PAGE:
Albert Schweitzer's Nobel Peace Prize Lecture

Albert Schweitzer was awarded the 1952 Nobel Peace Prize. However, his duties in Africa prevented him from appearing at the award ceremony, which was held December 10, 1953, in Oslo, Norway. The award was therefore formally presented to the French ambassador, a Mr. de Monicault, who read a message from Dr. Schweitzer expressing his gratitude, his regret at having to be absent, and his intention to visit Oslo the following year. Schweitzer was able to travel to Europe in 1954, and delivered his Nobel speech on November 4, 1954, at Oslo University.

As the following blurb from the November 3 1954 New York Times indicates, Schweitzer was very warmly greeted upon his arrival in Oslo:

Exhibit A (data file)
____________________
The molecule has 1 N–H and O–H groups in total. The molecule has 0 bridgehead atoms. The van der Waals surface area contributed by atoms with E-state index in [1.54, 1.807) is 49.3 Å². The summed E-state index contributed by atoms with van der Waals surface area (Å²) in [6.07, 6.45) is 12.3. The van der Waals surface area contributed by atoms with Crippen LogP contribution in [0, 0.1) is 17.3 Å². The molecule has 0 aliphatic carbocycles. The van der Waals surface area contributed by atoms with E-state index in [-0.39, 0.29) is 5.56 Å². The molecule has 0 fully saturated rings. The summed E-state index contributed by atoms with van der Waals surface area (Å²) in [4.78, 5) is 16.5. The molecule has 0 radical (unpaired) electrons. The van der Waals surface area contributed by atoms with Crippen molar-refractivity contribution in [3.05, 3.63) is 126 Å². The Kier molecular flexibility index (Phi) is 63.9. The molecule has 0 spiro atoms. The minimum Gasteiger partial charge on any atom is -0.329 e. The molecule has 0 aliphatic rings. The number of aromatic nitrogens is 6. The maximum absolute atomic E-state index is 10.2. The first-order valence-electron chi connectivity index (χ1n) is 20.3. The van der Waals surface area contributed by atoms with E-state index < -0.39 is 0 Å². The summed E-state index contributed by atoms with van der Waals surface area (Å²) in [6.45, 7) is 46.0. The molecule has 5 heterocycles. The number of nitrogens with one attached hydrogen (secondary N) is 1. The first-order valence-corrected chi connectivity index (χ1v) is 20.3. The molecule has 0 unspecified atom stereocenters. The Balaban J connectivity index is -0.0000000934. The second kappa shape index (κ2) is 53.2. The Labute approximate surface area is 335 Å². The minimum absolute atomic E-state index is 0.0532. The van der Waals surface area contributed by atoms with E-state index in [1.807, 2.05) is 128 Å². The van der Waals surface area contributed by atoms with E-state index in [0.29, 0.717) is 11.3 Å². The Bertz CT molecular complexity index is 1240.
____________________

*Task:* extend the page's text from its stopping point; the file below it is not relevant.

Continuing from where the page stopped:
Dr. Albert Schweitzer, winner of the 1952 Nobel Peace Prize, arrived today [Nov. 2] to receive his diploma and gold medal. Never before has the winner of this award aroused such public interest here.

The railway station was crowded and the police had to escort the 79-year-old philosopher and humanitarian to a car. A line formed last night for tickets to tomorrow's presentation ceremony. King Haakon received Dr. Schweitzer at the palace.

Dr. Schweitzer said he would return to Africa and use the prize money for his leper hospital at Lambarene. Oslo newspapers are inviting subscriptions to a fund to be used as Dr. Schweitzer wishes.

Dr. Schweitzer, with his wife Helene seated in the front row, presented his speech in French. According to the New York Times, he spoke for fifty minutes and the audience was spellbound for the entire time. He wore "an old-fashioned black suit, wing collar and four-in-hand tie" and stood absolutely erect while speaking.

A full, annotated text of Dr. Schweitzer's Nobel Peace Prize lecture is available online at the Nobel site. The title is The Problem of Peace.